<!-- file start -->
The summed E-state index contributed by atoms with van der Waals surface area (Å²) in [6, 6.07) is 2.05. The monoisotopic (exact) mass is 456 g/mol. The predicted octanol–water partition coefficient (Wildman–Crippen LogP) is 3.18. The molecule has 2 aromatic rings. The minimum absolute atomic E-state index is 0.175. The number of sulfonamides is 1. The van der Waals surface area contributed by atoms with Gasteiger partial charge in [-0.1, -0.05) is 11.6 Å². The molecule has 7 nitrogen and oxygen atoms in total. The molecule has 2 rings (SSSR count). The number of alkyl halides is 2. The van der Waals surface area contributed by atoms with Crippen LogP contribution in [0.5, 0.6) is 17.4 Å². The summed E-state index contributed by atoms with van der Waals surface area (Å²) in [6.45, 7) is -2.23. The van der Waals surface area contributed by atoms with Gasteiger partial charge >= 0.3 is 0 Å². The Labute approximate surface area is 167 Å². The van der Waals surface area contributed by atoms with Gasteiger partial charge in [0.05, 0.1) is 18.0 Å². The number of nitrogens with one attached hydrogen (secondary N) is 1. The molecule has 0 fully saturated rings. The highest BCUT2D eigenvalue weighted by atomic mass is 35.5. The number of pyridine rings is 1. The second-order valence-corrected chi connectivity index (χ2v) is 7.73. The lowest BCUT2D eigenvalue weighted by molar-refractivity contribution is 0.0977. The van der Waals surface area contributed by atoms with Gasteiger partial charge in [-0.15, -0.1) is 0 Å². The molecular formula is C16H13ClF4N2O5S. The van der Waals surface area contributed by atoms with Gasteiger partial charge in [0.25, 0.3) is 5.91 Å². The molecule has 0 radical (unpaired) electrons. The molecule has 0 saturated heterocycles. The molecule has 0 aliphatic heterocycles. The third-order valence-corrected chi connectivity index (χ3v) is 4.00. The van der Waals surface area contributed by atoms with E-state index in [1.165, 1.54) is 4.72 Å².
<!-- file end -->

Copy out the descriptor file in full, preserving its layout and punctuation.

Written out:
The summed E-state index contributed by atoms with van der Waals surface area (Å²) in [6, 6.07) is 2.05. The monoisotopic (exact) mass is 456 g/mol. The predicted octanol–water partition coefficient (Wildman–Crippen LogP) is 3.18. The molecule has 2 aromatic rings. The minimum absolute atomic E-state index is 0.175. The number of sulfonamides is 1. The van der Waals surface area contributed by atoms with Gasteiger partial charge in [-0.1, -0.05) is 11.6 Å². The molecule has 7 nitrogen and oxygen atoms in total. The molecule has 2 rings (SSSR count). The number of alkyl halides is 2. The van der Waals surface area contributed by atoms with Crippen LogP contribution in [0.5, 0.6) is 17.4 Å². The summed E-state index contributed by atoms with van der Waals surface area (Å²) in [6.45, 7) is -2.23. The van der Waals surface area contributed by atoms with Gasteiger partial charge >= 0.3 is 0 Å². The Labute approximate surface area is 167 Å². The van der Waals surface area contributed by atoms with Gasteiger partial charge in [0.05, 0.1) is 18.0 Å². The number of nitrogens with one attached hydrogen (secondary N) is 1. The molecule has 0 fully saturated rings. The highest BCUT2D eigenvalue weighted by atomic mass is 35.5. The number of pyridine rings is 1. The second-order valence-corrected chi connectivity index (χ2v) is 7.73. The lowest BCUT2D eigenvalue weighted by molar-refractivity contribution is 0.0977. The van der Waals surface area contributed by atoms with Gasteiger partial charge in [-0.15, -0.1) is 0 Å². The molecular formula is C16H13ClF4N2O5S. The van der Waals surface area contributed by atoms with Gasteiger partial charge in [0.25, 0.3) is 5.91 Å². The molecule has 0 radical (unpaired) electrons. The molecule has 0 saturated heterocycles. The molecule has 0 aliphatic heterocycles. The third-order valence-corrected chi connectivity index (χ3v) is 4.00. The van der Waals surface area contributed by atoms with E-state index in [1.165, 1.54) is 4.72 Å².